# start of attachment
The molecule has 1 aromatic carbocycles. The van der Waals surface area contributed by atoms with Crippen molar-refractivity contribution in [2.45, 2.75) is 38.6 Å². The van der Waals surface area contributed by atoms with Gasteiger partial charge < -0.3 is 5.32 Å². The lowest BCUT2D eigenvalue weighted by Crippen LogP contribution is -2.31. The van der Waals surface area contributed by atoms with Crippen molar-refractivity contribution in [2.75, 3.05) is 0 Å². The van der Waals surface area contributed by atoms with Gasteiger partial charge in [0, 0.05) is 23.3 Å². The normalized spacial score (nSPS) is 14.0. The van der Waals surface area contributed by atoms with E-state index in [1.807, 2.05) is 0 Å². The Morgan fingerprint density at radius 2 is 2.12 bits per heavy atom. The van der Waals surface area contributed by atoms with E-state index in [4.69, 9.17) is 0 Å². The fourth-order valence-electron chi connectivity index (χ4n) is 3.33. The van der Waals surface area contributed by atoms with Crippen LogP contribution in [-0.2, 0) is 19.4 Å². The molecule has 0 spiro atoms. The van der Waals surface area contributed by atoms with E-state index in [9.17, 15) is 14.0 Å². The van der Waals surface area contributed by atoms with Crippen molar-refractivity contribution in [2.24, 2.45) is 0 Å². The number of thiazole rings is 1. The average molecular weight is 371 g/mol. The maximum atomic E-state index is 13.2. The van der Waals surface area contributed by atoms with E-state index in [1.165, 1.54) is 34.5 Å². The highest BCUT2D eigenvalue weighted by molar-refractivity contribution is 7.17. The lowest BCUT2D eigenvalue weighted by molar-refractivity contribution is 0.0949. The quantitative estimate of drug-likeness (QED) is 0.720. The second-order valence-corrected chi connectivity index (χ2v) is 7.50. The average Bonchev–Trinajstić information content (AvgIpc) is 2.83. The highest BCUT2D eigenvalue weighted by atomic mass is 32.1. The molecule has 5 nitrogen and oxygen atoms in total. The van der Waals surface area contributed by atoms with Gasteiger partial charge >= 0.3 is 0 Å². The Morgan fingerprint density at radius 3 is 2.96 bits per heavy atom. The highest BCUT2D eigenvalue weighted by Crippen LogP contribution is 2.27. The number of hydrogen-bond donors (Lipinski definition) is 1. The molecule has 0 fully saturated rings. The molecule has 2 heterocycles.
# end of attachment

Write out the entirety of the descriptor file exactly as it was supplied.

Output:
The molecule has 1 aromatic carbocycles. The van der Waals surface area contributed by atoms with Crippen molar-refractivity contribution in [2.45, 2.75) is 38.6 Å². The van der Waals surface area contributed by atoms with Gasteiger partial charge < -0.3 is 5.32 Å². The lowest BCUT2D eigenvalue weighted by Crippen LogP contribution is -2.31. The van der Waals surface area contributed by atoms with Crippen molar-refractivity contribution in [2.75, 3.05) is 0 Å². The van der Waals surface area contributed by atoms with Gasteiger partial charge in [0, 0.05) is 23.3 Å². The normalized spacial score (nSPS) is 14.0. The van der Waals surface area contributed by atoms with E-state index in [1.807, 2.05) is 0 Å². The Morgan fingerprint density at radius 2 is 2.12 bits per heavy atom. The van der Waals surface area contributed by atoms with E-state index in [4.69, 9.17) is 0 Å². The fourth-order valence-electron chi connectivity index (χ4n) is 3.33. The van der Waals surface area contributed by atoms with Crippen LogP contribution in [-0.2, 0) is 19.4 Å². The molecule has 0 spiro atoms. The van der Waals surface area contributed by atoms with E-state index in [9.17, 15) is 14.0 Å². The van der Waals surface area contributed by atoms with Crippen molar-refractivity contribution in [2.24, 2.45) is 0 Å². The number of thiazole rings is 1. The average molecular weight is 371 g/mol. The maximum atomic E-state index is 13.2. The van der Waals surface area contributed by atoms with E-state index in [1.165, 1.54) is 34.5 Å². The highest BCUT2D eigenvalue weighted by molar-refractivity contribution is 7.17. The lowest BCUT2D eigenvalue weighted by molar-refractivity contribution is 0.0949. The quantitative estimate of drug-likeness (QED) is 0.720. The second-order valence-corrected chi connectivity index (χ2v) is 7.50. The average Bonchev–Trinajstić information content (AvgIpc) is 2.83. The highest BCUT2D eigenvalue weighted by atomic mass is 32.1. The molecule has 5 nitrogen and oxygen atoms in total. The van der Waals surface area contributed by atoms with Gasteiger partial charge >= 0.3 is 0 Å². The Morgan fingerprint density at radius 3 is 2.96 bits per heavy atom. The highest BCUT2D eigenvalue weighted by Crippen LogP contribution is 2.27. The number of hydrogen-bond donors (Lipinski definition) is 1. The molecule has 0 fully saturated rings. The molecule has 2 heterocycles.